Thursday, December 1, 2022

Farms, fisheries and breweries: Feast Down East introduces the Cape Fear Food Council

The group dedicated to connecting growers to consumers through local businesses now plans to advocate for local and state-wide policies that support the local food industry.

 

Supporting the use of local produce - along with fish, meat and poultry - is a major concern of the Cape Fear Food Council. (Port City Daily photo | COURTESY CAPE FEAR FOOD COUNCIL)
Supporting the use of local produce – along with fish, meat, and poultry – is a major concern of the Cape Fear Food Council. (Port City Daily photo | COURTESY CAPE FEAR FOOD COUNCIL)

WILMINGTON – This year’s Local Food Conference, presented by Feast Down East, will again bring together local farmers, fishermen, chefs and – of course – brewers. But the event will feature something new this year: the introduction of the Cape Fear Food Council.

The eighth annual event will bring together “all those who are involved in supporting and growing the local food movement of southeastern North Carolina,” according to Executive Director Sarah Daniels. This year the conference will include the Cape Fear Food Council (CFFC), which brings together over 30 non-profits, small businesses and government organizations in the Wilmington area, with the goal of advocating for local and state-wide policies that support the local food industry.

The Cape Fear Food Council focuses on four specific aspects of the local food network. (Port City Daily photo | COURTESY CAPE FEAR FOOD COUNCIL)
The Cape Fear Food Council focuses on four specific aspects of the local food network. (Port City Daily photo | COURTESY CAPE FEAR FOOD COUNCIL)

CFFC focuses on four main areas: production and processing (i.e. farming, fishing, brewing, etc.), distribution, consumer access, and waste reduction and resource recovery. Each of council’s four committees holds monthly meetings that are open to the public.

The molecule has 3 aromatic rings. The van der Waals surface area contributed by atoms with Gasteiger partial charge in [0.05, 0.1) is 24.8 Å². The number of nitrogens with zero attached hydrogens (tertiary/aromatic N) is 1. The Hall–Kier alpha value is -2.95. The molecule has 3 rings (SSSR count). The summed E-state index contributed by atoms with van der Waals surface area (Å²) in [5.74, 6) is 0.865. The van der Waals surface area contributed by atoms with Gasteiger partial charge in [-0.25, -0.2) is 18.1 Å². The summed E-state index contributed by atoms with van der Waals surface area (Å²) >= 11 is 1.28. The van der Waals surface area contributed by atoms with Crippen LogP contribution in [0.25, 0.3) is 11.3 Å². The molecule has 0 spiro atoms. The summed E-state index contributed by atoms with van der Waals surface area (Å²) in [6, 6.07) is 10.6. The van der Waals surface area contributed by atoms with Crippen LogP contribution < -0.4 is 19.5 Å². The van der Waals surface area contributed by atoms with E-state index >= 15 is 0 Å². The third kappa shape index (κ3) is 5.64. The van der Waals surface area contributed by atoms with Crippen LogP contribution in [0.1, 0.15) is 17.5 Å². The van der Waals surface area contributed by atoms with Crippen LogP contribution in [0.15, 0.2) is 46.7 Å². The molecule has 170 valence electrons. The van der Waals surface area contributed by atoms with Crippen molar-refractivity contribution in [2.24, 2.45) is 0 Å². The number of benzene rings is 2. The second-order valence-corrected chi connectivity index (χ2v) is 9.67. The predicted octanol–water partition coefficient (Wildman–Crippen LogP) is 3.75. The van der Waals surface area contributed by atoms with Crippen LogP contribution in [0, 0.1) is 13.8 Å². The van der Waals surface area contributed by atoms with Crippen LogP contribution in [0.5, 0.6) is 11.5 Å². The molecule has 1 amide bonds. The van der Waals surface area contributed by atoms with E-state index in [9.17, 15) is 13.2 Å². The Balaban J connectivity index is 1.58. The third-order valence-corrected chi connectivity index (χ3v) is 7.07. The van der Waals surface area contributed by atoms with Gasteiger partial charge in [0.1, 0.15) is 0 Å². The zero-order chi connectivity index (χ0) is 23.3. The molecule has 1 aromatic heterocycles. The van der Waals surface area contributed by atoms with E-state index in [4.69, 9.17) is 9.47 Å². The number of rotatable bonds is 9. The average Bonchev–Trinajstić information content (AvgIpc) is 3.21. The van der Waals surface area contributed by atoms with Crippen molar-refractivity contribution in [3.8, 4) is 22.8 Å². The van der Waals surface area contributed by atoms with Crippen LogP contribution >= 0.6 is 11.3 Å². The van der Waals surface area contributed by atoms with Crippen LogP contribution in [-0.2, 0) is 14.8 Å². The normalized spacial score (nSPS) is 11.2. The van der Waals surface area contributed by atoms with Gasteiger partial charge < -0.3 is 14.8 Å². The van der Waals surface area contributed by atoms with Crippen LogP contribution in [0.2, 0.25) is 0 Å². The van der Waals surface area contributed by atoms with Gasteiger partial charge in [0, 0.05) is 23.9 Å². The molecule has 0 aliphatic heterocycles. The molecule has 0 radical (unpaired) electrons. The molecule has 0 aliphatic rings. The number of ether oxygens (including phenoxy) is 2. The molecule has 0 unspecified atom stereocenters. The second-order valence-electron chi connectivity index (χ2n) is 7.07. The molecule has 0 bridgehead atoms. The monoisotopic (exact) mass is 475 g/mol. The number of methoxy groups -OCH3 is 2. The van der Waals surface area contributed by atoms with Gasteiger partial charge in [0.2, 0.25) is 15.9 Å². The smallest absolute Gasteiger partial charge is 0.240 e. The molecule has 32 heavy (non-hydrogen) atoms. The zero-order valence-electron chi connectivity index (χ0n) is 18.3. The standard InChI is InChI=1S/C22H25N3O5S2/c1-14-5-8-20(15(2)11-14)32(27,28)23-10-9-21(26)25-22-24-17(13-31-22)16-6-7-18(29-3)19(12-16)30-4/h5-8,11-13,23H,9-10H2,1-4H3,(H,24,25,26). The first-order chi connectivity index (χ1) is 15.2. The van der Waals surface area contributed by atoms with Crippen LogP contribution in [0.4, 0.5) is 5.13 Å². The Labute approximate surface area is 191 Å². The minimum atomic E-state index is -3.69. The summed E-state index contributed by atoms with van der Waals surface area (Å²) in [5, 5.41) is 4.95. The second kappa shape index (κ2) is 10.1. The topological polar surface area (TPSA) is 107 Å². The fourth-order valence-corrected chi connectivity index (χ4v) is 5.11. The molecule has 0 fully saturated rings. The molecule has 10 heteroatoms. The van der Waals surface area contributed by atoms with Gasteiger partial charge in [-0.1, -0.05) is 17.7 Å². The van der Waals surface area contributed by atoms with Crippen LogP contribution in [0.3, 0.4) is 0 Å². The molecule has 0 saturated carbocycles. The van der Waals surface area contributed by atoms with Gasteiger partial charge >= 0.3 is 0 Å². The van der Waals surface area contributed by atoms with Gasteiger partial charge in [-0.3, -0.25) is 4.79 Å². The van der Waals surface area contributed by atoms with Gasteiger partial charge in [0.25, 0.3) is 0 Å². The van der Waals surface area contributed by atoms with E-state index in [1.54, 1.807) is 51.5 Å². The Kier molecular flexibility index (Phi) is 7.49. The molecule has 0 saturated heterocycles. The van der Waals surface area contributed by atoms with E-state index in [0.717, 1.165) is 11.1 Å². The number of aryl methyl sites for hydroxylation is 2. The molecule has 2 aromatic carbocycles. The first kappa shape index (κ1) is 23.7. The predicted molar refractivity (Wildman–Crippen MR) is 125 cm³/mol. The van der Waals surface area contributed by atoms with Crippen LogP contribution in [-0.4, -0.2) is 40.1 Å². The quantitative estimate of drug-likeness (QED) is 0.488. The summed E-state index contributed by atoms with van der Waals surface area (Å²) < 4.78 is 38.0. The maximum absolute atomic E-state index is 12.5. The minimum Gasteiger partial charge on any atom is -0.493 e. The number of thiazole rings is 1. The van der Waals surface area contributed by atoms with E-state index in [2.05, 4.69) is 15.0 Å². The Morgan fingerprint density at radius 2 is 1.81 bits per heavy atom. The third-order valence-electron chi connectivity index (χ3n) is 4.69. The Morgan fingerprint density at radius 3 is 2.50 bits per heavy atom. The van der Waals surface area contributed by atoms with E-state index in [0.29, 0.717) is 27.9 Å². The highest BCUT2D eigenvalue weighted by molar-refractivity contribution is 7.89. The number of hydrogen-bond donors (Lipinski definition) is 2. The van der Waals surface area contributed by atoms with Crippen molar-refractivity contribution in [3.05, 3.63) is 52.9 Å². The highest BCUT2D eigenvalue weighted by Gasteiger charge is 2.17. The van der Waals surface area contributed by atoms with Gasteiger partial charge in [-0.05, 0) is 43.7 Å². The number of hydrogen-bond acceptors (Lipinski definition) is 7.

According to Daniels, who serves as the chairwoman for the Distribution Committee, CFCC grew out of land-use discussions during the production of New Hanover County’s 2016 comprehensive plan. Its focus is on preserving “already limited local farmland.”

Like Feast Down East, Cape Fear Food Council is also concerned with facilitating logistics – in other words, with connecting the people growing, fishing, farming and brewing to the people running restaurants and their customers.

Those efforts have been an instrumental part of the success stories of several Wilmington restaurants, including downtown newcomer Savorez — voted the best new restaurant in North Carolina by Yelp. They’ve also helped restaurateurs who are new to the area tap into what Wilmington has to offer, like Micah Edelstein, the former Top Chef behind Rolled and Baked, which is opening soon on Castle Street.

CFFC is also concerned with social issues, like access to fresh local food — not just for restaurants and customers, but residents and general.

“The important role that the Cape Fear Food Council serves is to bring together everyone involved in the local food movement, providing a space for collaboration and a unified voice. We care about having viable farm and food businesses, improving public health, combatting food insecurity, reducing waste, and numerous other social and economic issues. Looking at the local food system as a whole, the food council works to address these issues simultaneously by combining our resources and elevating our common cause,” Daniels said.

For those interested in learning more about CFFC, this year’s Local Food Conference will have four breakout sessions, each dedicated to one of council’s main areas of outreach.

Guests of the conference can taste the fruit of the Food Council's labors (literally). This year's event features locally-sourced breakfast and lunch. (Port City Daily photo | CAPE FEAR FOOD COUNCIL)
Guests of the conference can taste the fruit of the Food Council’s labors (literally). This year’s event features locally-sourced breakfast and lunch. (Port City Daily photo | CAPE FEAR FOOD COUNCIL)

The conference is also a chance to taste the benefits of the local food system, with lunch provided by the UNCW Campus Dining chefs –– a culinary team that has won recognition for its involvement with area farms and fisheries.

There will also be samples of beer from Wilmington-area breweries.

The eighth annual Local Food Conference will be held on Friday, Feb. 16, from 8:30 a.m. – 3 p.m. at the UNCW Burney Center. Tickets are available online — $20 for farmers (and other local food producers) as well as for students, $35 for the general public. More information is available on the food conference’s website. Menus for the event’s breakfast and lunch will be posted to the Local Food Conference Facebook page later this week.

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